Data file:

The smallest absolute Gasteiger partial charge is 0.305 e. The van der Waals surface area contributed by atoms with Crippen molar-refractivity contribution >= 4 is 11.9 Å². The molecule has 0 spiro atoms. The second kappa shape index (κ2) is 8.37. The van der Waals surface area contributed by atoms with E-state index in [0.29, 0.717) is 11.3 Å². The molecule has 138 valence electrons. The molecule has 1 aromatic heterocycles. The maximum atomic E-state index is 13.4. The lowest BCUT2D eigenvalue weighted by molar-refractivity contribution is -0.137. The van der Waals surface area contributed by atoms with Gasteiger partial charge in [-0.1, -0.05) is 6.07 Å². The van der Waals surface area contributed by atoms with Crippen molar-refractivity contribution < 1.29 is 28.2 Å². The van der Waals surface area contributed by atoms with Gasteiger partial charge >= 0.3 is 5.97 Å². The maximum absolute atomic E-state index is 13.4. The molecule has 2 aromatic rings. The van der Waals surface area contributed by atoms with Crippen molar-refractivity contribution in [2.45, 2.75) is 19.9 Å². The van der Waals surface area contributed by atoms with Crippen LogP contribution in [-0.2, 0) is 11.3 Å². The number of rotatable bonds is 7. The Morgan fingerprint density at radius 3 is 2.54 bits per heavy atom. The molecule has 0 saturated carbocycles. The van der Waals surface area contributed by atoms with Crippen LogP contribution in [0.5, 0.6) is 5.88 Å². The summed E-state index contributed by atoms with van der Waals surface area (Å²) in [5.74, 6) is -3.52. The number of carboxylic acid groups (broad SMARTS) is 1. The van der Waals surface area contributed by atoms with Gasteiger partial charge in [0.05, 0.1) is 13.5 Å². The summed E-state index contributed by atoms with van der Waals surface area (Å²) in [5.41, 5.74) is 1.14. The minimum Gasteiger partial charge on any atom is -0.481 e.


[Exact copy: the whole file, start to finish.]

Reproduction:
The smallest absolute Gasteiger partial charge is 0.305 e. The van der Waals surface area contributed by atoms with Crippen molar-refractivity contribution >= 4 is 11.9 Å². The molecule has 0 spiro atoms. The second kappa shape index (κ2) is 8.37. The van der Waals surface area contributed by atoms with E-state index in [0.29, 0.717) is 11.3 Å². The molecule has 138 valence electrons. The molecule has 1 aromatic heterocycles. The maximum atomic E-state index is 13.4. The lowest BCUT2D eigenvalue weighted by molar-refractivity contribution is -0.137. The van der Waals surface area contributed by atoms with Gasteiger partial charge in [-0.1, -0.05) is 6.07 Å². The van der Waals surface area contributed by atoms with Crippen molar-refractivity contribution < 1.29 is 28.2 Å². The van der Waals surface area contributed by atoms with Gasteiger partial charge >= 0.3 is 5.97 Å². The maximum absolute atomic E-state index is 13.4. The molecule has 2 aromatic rings. The van der Waals surface area contributed by atoms with Crippen molar-refractivity contribution in [2.45, 2.75) is 19.9 Å². The van der Waals surface area contributed by atoms with Crippen LogP contribution in [-0.2, 0) is 11.3 Å². The number of rotatable bonds is 7. The Morgan fingerprint density at radius 3 is 2.54 bits per heavy atom. The molecule has 0 saturated carbocycles. The van der Waals surface area contributed by atoms with Crippen LogP contribution in [0.5, 0.6) is 5.88 Å². The summed E-state index contributed by atoms with van der Waals surface area (Å²) in [5.74, 6) is -3.52. The number of carboxylic acid groups (broad SMARTS) is 1. The van der Waals surface area contributed by atoms with Gasteiger partial charge in [0.05, 0.1) is 13.5 Å². The summed E-state index contributed by atoms with van der Waals surface area (Å²) in [5.41, 5.74) is 1.14. The minimum Gasteiger partial charge on any atom is -0.481 e.